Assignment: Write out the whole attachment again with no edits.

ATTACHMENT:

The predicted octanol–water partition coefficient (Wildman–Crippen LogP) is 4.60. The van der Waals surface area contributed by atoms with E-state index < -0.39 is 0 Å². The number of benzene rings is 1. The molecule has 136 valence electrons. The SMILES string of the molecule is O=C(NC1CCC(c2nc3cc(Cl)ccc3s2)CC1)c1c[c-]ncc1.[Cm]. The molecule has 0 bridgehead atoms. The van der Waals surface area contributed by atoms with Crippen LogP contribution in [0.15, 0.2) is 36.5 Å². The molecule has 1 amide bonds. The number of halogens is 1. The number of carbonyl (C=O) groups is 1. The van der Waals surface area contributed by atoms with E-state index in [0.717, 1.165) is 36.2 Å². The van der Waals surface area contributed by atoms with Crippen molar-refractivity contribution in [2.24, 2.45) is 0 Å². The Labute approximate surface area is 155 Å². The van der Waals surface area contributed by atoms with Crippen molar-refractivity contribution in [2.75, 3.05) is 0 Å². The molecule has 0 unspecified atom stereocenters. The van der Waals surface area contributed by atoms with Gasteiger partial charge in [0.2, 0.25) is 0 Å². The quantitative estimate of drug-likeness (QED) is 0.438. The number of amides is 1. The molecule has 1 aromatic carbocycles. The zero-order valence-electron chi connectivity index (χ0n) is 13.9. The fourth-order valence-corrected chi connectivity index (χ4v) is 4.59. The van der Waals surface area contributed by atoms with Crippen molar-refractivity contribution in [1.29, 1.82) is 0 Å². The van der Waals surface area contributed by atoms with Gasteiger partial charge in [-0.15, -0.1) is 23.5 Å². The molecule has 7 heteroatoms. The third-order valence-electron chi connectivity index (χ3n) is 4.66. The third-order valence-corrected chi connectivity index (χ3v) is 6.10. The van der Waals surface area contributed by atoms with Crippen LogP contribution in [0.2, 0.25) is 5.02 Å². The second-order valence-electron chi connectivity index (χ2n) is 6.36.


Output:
The predicted octanol–water partition coefficient (Wildman–Crippen LogP) is 4.60. The van der Waals surface area contributed by atoms with E-state index < -0.39 is 0 Å². The number of benzene rings is 1. The molecule has 136 valence electrons. The SMILES string of the molecule is O=C(NC1CCC(c2nc3cc(Cl)ccc3s2)CC1)c1c[c-]ncc1.[Cm]. The molecule has 0 bridgehead atoms. The van der Waals surface area contributed by atoms with Crippen LogP contribution in [0.15, 0.2) is 36.5 Å². The molecule has 1 amide bonds. The number of halogens is 1. The number of carbonyl (C=O) groups is 1. The van der Waals surface area contributed by atoms with E-state index in [0.717, 1.165) is 36.2 Å². The van der Waals surface area contributed by atoms with Crippen molar-refractivity contribution in [2.24, 2.45) is 0 Å². The Labute approximate surface area is 155 Å². The van der Waals surface area contributed by atoms with Crippen molar-refractivity contribution in [2.75, 3.05) is 0 Å². The molecule has 0 unspecified atom stereocenters. The van der Waals surface area contributed by atoms with Gasteiger partial charge in [0.2, 0.25) is 0 Å². The quantitative estimate of drug-likeness (QED) is 0.438. The number of amides is 1. The molecule has 1 aromatic carbocycles. The zero-order valence-electron chi connectivity index (χ0n) is 13.9. The fourth-order valence-corrected chi connectivity index (χ4v) is 4.59. The van der Waals surface area contributed by atoms with Crippen molar-refractivity contribution in [1.29, 1.82) is 0 Å². The van der Waals surface area contributed by atoms with Gasteiger partial charge in [-0.15, -0.1) is 23.5 Å². The molecule has 7 heteroatoms. The third-order valence-electron chi connectivity index (χ3n) is 4.66. The third-order valence-corrected chi connectivity index (χ3v) is 6.10. The van der Waals surface area contributed by atoms with Crippen LogP contribution in [0.2, 0.25) is 5.02 Å². The second-order valence-electron chi connectivity index (χ2n) is 6.36.